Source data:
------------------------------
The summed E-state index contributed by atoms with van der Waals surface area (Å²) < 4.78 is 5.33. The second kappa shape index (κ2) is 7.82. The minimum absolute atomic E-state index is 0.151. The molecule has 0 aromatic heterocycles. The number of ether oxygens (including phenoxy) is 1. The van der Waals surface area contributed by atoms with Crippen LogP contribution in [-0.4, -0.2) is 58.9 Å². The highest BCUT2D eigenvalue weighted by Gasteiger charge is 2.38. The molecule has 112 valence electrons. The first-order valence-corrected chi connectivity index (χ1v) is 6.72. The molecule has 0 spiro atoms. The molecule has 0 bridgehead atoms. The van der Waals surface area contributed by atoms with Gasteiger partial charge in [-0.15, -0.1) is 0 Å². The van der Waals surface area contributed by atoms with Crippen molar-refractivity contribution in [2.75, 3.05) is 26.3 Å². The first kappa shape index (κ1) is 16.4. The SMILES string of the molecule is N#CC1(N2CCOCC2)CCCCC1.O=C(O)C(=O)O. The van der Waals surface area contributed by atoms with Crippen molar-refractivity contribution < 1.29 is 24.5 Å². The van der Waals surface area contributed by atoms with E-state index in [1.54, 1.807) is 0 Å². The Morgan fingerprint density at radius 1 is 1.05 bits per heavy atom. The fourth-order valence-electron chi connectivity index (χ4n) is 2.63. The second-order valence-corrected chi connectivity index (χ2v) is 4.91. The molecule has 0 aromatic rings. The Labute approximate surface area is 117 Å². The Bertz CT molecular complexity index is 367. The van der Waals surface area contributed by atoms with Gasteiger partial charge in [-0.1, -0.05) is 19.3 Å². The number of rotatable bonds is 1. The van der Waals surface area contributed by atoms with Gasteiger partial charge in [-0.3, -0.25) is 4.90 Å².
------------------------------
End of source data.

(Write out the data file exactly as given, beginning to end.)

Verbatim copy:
The summed E-state index contributed by atoms with van der Waals surface area (Å²) < 4.78 is 5.33. The second kappa shape index (κ2) is 7.82. The minimum absolute atomic E-state index is 0.151. The molecule has 0 aromatic heterocycles. The number of ether oxygens (including phenoxy) is 1. The van der Waals surface area contributed by atoms with Crippen LogP contribution in [-0.4, -0.2) is 58.9 Å². The highest BCUT2D eigenvalue weighted by Gasteiger charge is 2.38. The molecule has 112 valence electrons. The first-order valence-corrected chi connectivity index (χ1v) is 6.72. The molecule has 0 spiro atoms. The molecule has 0 bridgehead atoms. The van der Waals surface area contributed by atoms with Gasteiger partial charge in [-0.15, -0.1) is 0 Å². The van der Waals surface area contributed by atoms with Crippen molar-refractivity contribution in [2.75, 3.05) is 26.3 Å². The first kappa shape index (κ1) is 16.4. The SMILES string of the molecule is N#CC1(N2CCOCC2)CCCCC1.O=C(O)C(=O)O. The van der Waals surface area contributed by atoms with Crippen molar-refractivity contribution < 1.29 is 24.5 Å². The van der Waals surface area contributed by atoms with E-state index in [1.54, 1.807) is 0 Å². The Morgan fingerprint density at radius 1 is 1.05 bits per heavy atom. The fourth-order valence-electron chi connectivity index (χ4n) is 2.63. The second-order valence-corrected chi connectivity index (χ2v) is 4.91. The molecule has 0 aromatic rings. The Labute approximate surface area is 117 Å². The Bertz CT molecular complexity index is 367. The van der Waals surface area contributed by atoms with Gasteiger partial charge in [-0.1, -0.05) is 19.3 Å². The number of rotatable bonds is 1. The van der Waals surface area contributed by atoms with Gasteiger partial charge in [-0.3, -0.25) is 4.90 Å².